STRANGER DANGER!

BY MOMWISE CHINONYE ONWUNLI

By the age of 11, my parents would leave me to take care of my 3 younger siblings at home during summer breaks. My youngest sibling was 2 years old at the time.  Although it is not the norm to leave young children alone at this age, I am grateful that I was able to help care for my siblings.

As we nurture our young children, we should remind them that they are loved. We should also provide them with security and comfort. However, it is just as important to prepare them for the world that is outside our home. We should prepare our children for a world that is not very secure and just might be a little scary. This is a tricky task.

How do you teach your child to respect their elders but also not talk to strangers?  Love their uncles and cousins freely but also maintain physical boundaries?

As a child, I was taught never to open the door for anyone. I knew my parent’s names and my home phone number. I knew not to accept rides or gifts from people I did not know. Other things unfortunately, I had to learn through experience.

Encouraging our children to trust their instincts is also important. We will not be able to be there with them all the time and we must empower them to protect themselves to the best of their abilities and make sound decisions. Let’s encourage them to be alert on the playground or yard, and tell an adult, whether it’s you, a teacher, a neighbor, a police officer etc. about anything they see that does not seem right.

If they get lost in the mall, let’s teach them to go to a store clerk or security guard rather than a stranger, even though they might seem nice. At home, tell your children never to open the door without first gaining your permission.

Can your 6-year-old call for help during an emergency?  It is not as easy to pick up the phone and dial 911 as it was for me growing up. There was one phone; it was on the wall, all I had to do was lift it and dial. Now we have multiple mobile phones in our homes, some require one’s fingerprint to enter. It’s a great idea to practice with your children so they can be prepared.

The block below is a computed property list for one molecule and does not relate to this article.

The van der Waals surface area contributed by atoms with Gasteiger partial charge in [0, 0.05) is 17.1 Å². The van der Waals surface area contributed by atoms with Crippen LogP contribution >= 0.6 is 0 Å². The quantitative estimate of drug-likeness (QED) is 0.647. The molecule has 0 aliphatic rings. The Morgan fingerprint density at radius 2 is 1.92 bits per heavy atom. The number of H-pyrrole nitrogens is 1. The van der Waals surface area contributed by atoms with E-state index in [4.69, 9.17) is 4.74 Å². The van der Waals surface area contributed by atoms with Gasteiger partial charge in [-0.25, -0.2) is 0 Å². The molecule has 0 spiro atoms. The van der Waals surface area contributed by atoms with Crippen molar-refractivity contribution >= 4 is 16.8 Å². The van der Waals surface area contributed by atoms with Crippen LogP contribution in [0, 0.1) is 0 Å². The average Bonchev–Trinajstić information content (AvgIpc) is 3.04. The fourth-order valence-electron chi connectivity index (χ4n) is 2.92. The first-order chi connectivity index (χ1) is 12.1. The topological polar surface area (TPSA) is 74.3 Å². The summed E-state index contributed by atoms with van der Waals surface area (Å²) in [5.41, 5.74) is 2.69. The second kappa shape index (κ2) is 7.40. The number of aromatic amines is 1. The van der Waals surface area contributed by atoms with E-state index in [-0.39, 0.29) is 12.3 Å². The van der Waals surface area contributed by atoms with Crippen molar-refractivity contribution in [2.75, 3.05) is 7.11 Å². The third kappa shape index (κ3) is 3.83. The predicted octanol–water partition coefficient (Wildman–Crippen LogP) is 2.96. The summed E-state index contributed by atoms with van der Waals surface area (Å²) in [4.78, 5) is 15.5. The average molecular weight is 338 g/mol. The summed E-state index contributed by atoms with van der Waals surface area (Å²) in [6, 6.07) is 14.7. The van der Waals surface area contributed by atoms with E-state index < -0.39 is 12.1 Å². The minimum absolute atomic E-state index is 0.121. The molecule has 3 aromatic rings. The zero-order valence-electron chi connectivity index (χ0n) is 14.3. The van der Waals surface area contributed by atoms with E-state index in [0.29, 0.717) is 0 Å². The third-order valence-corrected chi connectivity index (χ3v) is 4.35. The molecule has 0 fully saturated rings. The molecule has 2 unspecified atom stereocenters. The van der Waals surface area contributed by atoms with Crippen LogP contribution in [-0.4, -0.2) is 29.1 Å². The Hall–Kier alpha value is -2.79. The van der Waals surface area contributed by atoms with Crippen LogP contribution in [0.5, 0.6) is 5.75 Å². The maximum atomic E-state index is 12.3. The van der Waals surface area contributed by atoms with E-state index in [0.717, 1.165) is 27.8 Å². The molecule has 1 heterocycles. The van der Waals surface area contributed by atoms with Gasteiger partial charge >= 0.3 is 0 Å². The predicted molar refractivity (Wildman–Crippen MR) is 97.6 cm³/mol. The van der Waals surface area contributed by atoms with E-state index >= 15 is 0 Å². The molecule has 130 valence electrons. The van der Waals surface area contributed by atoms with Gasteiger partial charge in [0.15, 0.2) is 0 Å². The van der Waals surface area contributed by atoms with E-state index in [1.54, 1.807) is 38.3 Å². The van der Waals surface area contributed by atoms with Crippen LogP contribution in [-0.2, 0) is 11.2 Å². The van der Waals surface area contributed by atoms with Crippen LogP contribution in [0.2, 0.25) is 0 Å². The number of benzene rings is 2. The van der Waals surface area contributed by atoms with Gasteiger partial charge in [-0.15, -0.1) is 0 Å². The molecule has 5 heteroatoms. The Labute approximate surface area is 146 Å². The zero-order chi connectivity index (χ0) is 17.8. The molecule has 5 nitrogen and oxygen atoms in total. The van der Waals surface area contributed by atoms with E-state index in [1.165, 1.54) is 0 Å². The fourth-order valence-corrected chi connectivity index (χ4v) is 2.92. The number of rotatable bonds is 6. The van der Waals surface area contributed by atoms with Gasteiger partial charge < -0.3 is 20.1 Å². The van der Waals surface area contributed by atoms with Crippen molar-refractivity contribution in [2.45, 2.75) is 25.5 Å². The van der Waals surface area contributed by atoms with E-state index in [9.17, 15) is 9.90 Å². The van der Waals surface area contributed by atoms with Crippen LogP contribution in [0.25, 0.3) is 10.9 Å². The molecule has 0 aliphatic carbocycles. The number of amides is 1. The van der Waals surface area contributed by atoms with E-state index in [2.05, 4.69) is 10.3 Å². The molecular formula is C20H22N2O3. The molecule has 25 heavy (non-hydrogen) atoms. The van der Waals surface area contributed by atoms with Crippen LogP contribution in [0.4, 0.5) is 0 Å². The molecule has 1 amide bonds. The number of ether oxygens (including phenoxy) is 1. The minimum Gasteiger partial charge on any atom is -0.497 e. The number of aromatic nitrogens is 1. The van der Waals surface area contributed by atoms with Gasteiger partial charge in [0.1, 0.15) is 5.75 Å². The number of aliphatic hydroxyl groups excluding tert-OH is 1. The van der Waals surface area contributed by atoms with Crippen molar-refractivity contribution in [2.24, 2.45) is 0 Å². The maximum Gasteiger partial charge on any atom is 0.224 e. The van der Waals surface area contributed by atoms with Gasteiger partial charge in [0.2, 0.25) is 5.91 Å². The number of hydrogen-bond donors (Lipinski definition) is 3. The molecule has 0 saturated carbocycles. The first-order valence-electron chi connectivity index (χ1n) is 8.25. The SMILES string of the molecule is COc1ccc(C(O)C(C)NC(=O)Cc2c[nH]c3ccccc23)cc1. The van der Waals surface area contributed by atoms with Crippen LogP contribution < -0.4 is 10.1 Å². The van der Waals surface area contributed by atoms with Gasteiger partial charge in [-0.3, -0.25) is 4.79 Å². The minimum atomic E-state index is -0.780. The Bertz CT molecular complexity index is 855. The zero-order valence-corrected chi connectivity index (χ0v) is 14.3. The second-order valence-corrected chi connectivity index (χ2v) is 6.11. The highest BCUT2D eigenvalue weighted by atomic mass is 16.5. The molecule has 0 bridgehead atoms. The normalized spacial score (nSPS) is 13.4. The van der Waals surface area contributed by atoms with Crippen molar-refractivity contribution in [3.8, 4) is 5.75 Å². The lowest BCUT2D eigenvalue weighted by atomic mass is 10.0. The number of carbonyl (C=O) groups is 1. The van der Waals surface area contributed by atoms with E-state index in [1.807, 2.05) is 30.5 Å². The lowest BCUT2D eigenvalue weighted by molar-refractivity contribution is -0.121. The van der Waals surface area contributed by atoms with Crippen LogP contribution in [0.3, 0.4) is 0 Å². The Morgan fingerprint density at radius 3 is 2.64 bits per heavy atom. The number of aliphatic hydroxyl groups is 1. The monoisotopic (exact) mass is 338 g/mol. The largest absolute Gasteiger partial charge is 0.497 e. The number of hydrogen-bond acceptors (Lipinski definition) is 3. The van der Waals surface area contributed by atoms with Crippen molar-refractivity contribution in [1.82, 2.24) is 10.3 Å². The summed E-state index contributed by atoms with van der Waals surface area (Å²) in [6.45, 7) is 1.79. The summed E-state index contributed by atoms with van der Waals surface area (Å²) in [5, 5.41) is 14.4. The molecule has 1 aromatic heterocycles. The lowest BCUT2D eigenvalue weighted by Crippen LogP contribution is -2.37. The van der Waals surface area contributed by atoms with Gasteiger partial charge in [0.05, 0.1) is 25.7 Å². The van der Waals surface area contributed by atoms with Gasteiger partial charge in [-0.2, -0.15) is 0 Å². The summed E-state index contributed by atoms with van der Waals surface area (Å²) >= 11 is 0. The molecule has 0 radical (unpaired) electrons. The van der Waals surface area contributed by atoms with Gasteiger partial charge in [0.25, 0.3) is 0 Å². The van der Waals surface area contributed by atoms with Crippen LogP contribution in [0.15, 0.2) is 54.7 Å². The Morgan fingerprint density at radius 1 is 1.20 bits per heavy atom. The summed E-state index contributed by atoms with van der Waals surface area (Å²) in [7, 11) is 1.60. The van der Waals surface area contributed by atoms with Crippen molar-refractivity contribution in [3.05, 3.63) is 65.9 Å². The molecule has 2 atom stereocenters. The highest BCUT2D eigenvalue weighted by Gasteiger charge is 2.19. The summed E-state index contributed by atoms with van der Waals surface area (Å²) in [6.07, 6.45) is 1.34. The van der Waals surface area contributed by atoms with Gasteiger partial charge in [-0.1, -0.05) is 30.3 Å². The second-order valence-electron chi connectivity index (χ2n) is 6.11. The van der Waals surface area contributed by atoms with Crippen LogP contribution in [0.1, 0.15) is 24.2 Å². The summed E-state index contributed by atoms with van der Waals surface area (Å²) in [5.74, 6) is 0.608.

Inform your children that there are places that no one should touch on their bodies. Some parts of their bodies are private such as their butts, breasts and pee area. It is uncomfortable to have these conversations sometimes but it is good to have them early.

It is also important to discuss what they should do in the event that someone does touch them in the “No-No” places.  As with any emergency, we should try to be prepared.

Generally during the summer seasons, children have more time to play but may also be exposed to frightening situations. Ephesians 6:4 says… “Parents, do not anger your children, but bring them up in the discipline and in the teaching of our Lord.”  Getting children street smart is a balancing act of providing warnings and assurance.

Back to School season is a great time to practice that balance!

What are some other steps that parents can take to prevent children from strangers?

What tips and practical instincts have worked for you as a parent? What physical boundaries have you put in place today to prevent “stranger danger”?

We would love to hear from you!

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